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Long Island Power Authority approves contract for 1st NY offshore wind farm


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Long Island Power Authority approves contract for 1st NY offshore wind farm

The Long Island Power Authority on Jan. 25 took a big step in helping the growth of offshore wind energy in the U.S., approving a 20-year power purchase agreement for the output of a 90-MW wind farm that will be built southeast of the eastern end of Long Island, N.Y.

LIPA's board of trustees voted unanimously in favor of a power purchase agreement that will finance Deepwater Wind's 90-MW South Fork Wind Project. The 15–turbine wind farm will be located about 30 miles southeast of Montauk and out of sight from Long Island's beaches.

"This is a big day for clean energy in New York and our nation," Deepwater Wind CEO Jeffrey Grybowski said in a news release. "There is a huge clean energy resource blowing off of our coastline just over the horizon, and it is time to tap into this unlimited resource to power our communities."

Approval of the South Fork wind project follows the start of commercial operations in December 2016 of America's first offshore wind farm: Deepwater Wind's $300 million, 30-MW Block Island Offshore Wind, which is located three miles off of the coast of Rhode Island. The decision also comes two weeks after New York Gov. Andrew Cuomo committed the state to developing 2,400 MW of offshore wind by 2030 and urged LIPA to approve the contract for the Deepwater Wind project.

A Deepwater Wind representative said in a statement that construction could start as early as 2019, with the wind farm coming online in 2022, if permitting moves forward in time.

LIPA CEO Tom Falcone said in a news release that the contract's approval is the first step in developing "the tremendous potential of offshore wind off Long Island's coast" and meeting Cuomo's goals of procuring 50% of the state's electricity from renewables by 2030. "This project is the right size, at the right location and demonstrates how smart energy decisions can reduce cost while providing renewable energy and clean air for all of Long Island," Falcone said.

"New York leads the nation in pioneering clean energy innovation, and this bold action marks the next step in our unprecedented commitment to offshore wind, as well as our ambitious long term energy goal of supplying half of all electricity from renewable sources by 2030," Cuomo said in a separate statement.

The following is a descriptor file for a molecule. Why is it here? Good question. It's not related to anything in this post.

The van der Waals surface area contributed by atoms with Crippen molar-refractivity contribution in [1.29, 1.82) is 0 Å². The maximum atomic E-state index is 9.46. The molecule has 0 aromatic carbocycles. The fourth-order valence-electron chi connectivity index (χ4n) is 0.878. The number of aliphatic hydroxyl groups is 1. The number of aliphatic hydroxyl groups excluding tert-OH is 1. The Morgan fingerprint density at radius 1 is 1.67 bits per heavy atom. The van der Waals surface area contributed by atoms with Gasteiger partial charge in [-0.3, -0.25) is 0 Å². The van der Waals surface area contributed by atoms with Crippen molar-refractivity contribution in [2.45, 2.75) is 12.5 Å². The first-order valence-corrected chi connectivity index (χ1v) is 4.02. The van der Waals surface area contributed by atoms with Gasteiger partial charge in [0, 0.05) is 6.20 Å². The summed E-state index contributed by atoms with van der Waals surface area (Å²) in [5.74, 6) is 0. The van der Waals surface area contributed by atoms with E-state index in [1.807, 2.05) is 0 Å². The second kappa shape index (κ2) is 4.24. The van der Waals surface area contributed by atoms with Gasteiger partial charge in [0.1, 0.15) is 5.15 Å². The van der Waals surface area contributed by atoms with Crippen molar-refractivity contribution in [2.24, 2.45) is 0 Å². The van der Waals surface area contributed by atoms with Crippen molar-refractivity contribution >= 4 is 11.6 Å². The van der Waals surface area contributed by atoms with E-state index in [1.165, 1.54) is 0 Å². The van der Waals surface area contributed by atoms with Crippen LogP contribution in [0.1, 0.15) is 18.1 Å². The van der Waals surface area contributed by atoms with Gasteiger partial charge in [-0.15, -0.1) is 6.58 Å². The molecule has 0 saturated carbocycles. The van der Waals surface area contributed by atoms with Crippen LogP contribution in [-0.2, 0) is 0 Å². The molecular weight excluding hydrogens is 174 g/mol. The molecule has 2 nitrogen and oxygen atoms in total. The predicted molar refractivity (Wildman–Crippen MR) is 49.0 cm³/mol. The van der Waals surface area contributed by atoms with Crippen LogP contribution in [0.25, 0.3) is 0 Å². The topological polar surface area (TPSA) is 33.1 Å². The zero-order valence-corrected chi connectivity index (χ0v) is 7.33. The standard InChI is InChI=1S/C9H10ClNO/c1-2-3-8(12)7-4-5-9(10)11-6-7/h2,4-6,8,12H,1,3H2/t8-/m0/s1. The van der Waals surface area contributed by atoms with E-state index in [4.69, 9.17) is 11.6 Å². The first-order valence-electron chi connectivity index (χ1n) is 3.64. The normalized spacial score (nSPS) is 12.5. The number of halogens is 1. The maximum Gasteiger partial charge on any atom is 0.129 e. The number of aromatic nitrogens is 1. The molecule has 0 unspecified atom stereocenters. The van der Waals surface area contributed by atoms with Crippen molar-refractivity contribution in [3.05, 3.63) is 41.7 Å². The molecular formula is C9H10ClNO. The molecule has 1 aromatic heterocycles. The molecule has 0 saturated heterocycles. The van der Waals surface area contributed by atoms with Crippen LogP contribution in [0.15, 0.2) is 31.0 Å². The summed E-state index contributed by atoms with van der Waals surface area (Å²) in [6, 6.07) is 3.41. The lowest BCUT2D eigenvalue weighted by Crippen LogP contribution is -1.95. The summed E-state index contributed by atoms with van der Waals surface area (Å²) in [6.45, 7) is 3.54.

LIPA's vote was also praised by numerous elected officials, renewable activists, labor unions and environmentalists.

John Durso, president of the Long Island Federation of Labor, AFL-CIO, said in a news release that New York's "workforce is ready to provide the skilled labor needed for this emerging offshore wind industry."

"Not only does this project create good paying jobs immediately, but it is also the first step toward leaving the Earth a better place for generations to come," added John Cush, vice president and business agent for Ironworkers Local 361. "With Deepwater Wind's commitment to build this wind farm using local labor, this project is a win-win for everybody."

LIPA, which is a municipal-owned corporation that oversees Long Island's grid, was originally expected to approve the contract in July 2016, but at the request of the New York State Energy Research and Development Authority, or NYSERDA, postponed the decision until the release of the agency's draft blueprint of its Offshore Wind Master Plan. NYSERDA released the blueprint strategy in September 2016 aimed at developing up to 39,000 MW of offshore wind. A pending Offshore Wind Master Plan is set to be released by the end of 2017.

LIPA's transmission and distribution system is managed by Public Service Enterprise Group Inc. subsidiary PSEG Long Island LLC.